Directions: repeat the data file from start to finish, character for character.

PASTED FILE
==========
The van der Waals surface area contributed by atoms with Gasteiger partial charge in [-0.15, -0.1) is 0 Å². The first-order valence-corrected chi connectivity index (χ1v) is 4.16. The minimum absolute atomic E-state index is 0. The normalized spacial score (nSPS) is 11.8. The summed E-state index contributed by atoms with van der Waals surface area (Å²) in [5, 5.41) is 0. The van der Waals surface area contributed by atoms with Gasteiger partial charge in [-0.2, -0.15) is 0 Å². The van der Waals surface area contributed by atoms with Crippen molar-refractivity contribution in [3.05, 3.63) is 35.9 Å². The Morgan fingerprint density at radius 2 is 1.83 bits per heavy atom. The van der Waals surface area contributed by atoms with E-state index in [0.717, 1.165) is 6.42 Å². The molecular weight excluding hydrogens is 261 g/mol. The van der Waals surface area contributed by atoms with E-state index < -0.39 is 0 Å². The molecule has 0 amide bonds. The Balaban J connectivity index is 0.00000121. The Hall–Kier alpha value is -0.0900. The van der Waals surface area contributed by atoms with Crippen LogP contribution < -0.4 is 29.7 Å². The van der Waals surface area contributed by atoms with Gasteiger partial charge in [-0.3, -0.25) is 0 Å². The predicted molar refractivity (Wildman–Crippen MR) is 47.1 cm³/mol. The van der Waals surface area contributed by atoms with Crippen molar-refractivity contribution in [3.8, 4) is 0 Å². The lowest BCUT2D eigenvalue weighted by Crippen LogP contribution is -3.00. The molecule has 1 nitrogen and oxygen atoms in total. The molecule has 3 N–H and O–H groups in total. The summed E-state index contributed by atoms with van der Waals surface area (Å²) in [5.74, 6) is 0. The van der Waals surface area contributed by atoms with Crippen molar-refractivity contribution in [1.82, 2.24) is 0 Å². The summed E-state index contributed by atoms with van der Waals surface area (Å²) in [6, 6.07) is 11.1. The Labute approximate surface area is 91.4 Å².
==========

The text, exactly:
The van der Waals surface area contributed by atoms with Gasteiger partial charge in [-0.15, -0.1) is 0 Å². The first-order valence-corrected chi connectivity index (χ1v) is 4.16. The minimum absolute atomic E-state index is 0. The normalized spacial score (nSPS) is 11.8. The summed E-state index contributed by atoms with van der Waals surface area (Å²) in [5, 5.41) is 0. The van der Waals surface area contributed by atoms with Gasteiger partial charge in [-0.2, -0.15) is 0 Å². The van der Waals surface area contributed by atoms with Crippen molar-refractivity contribution in [3.05, 3.63) is 35.9 Å². The Morgan fingerprint density at radius 2 is 1.83 bits per heavy atom. The van der Waals surface area contributed by atoms with E-state index in [0.717, 1.165) is 6.42 Å². The molecular weight excluding hydrogens is 261 g/mol. The van der Waals surface area contributed by atoms with E-state index < -0.39 is 0 Å². The molecule has 0 amide bonds. The Balaban J connectivity index is 0.00000121. The Hall–Kier alpha value is -0.0900. The van der Waals surface area contributed by atoms with Crippen LogP contribution < -0.4 is 29.7 Å². The van der Waals surface area contributed by atoms with Gasteiger partial charge in [-0.3, -0.25) is 0 Å². The predicted molar refractivity (Wildman–Crippen MR) is 47.1 cm³/mol. The van der Waals surface area contributed by atoms with Crippen molar-refractivity contribution in [3.8, 4) is 0 Å². The lowest BCUT2D eigenvalue weighted by Crippen LogP contribution is -3.00. The molecule has 1 nitrogen and oxygen atoms in total. The molecule has 3 N–H and O–H groups in total. The summed E-state index contributed by atoms with van der Waals surface area (Å²) in [5.74, 6) is 0. The van der Waals surface area contributed by atoms with Crippen molar-refractivity contribution in [1.82, 2.24) is 0 Å². The summed E-state index contributed by atoms with van der Waals surface area (Å²) in [6, 6.07) is 11.1. The Labute approximate surface area is 91.4 Å².